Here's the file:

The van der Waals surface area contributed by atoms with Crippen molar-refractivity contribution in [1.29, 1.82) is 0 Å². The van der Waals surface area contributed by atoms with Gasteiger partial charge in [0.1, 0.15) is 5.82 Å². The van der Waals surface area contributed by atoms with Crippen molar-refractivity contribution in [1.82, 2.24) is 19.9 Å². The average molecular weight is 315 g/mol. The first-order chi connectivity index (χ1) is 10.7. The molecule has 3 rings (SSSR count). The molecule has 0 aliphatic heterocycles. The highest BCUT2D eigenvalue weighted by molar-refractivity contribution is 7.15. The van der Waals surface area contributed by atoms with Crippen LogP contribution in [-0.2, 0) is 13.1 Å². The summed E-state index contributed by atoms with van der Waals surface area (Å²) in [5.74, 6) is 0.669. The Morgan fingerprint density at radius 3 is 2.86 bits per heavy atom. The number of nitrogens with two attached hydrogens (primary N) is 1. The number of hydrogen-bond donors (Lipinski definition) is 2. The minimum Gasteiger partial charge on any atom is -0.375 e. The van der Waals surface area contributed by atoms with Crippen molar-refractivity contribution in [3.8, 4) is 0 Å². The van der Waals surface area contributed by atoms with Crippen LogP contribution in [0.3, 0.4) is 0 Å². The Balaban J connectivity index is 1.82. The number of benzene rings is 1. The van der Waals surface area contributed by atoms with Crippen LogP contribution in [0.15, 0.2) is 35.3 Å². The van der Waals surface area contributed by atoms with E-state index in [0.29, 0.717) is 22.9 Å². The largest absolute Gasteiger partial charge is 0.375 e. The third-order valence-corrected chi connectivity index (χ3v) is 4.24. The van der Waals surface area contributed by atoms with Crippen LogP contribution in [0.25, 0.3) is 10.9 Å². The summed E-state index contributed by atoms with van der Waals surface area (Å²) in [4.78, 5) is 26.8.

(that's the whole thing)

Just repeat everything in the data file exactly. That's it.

The van der Waals surface area contributed by atoms with Crippen molar-refractivity contribution in [1.29, 1.82) is 0 Å². The van der Waals surface area contributed by atoms with Gasteiger partial charge in [0.1, 0.15) is 5.82 Å². The van der Waals surface area contributed by atoms with Crippen molar-refractivity contribution in [1.82, 2.24) is 19.9 Å². The average molecular weight is 315 g/mol. The first-order chi connectivity index (χ1) is 10.7. The molecule has 3 rings (SSSR count). The molecule has 0 aliphatic heterocycles. The highest BCUT2D eigenvalue weighted by molar-refractivity contribution is 7.15. The van der Waals surface area contributed by atoms with Crippen LogP contribution in [-0.2, 0) is 13.1 Å². The summed E-state index contributed by atoms with van der Waals surface area (Å²) in [5.74, 6) is 0.669. The Morgan fingerprint density at radius 3 is 2.86 bits per heavy atom. The number of nitrogens with two attached hydrogens (primary N) is 1. The number of hydrogen-bond donors (Lipinski definition) is 2. The minimum Gasteiger partial charge on any atom is -0.375 e. The van der Waals surface area contributed by atoms with Crippen molar-refractivity contribution in [3.8, 4) is 0 Å². The van der Waals surface area contributed by atoms with Crippen LogP contribution in [0.3, 0.4) is 0 Å². The Balaban J connectivity index is 1.82. The number of benzene rings is 1. The van der Waals surface area contributed by atoms with Crippen LogP contribution in [0.15, 0.2) is 35.3 Å². The van der Waals surface area contributed by atoms with E-state index in [0.29, 0.717) is 22.9 Å². The largest absolute Gasteiger partial charge is 0.375 e. The third-order valence-corrected chi connectivity index (χ3v) is 4.24. The van der Waals surface area contributed by atoms with Crippen LogP contribution in [0.25, 0.3) is 10.9 Å². The summed E-state index contributed by atoms with van der Waals surface area (Å²) in [4.78, 5) is 26.8.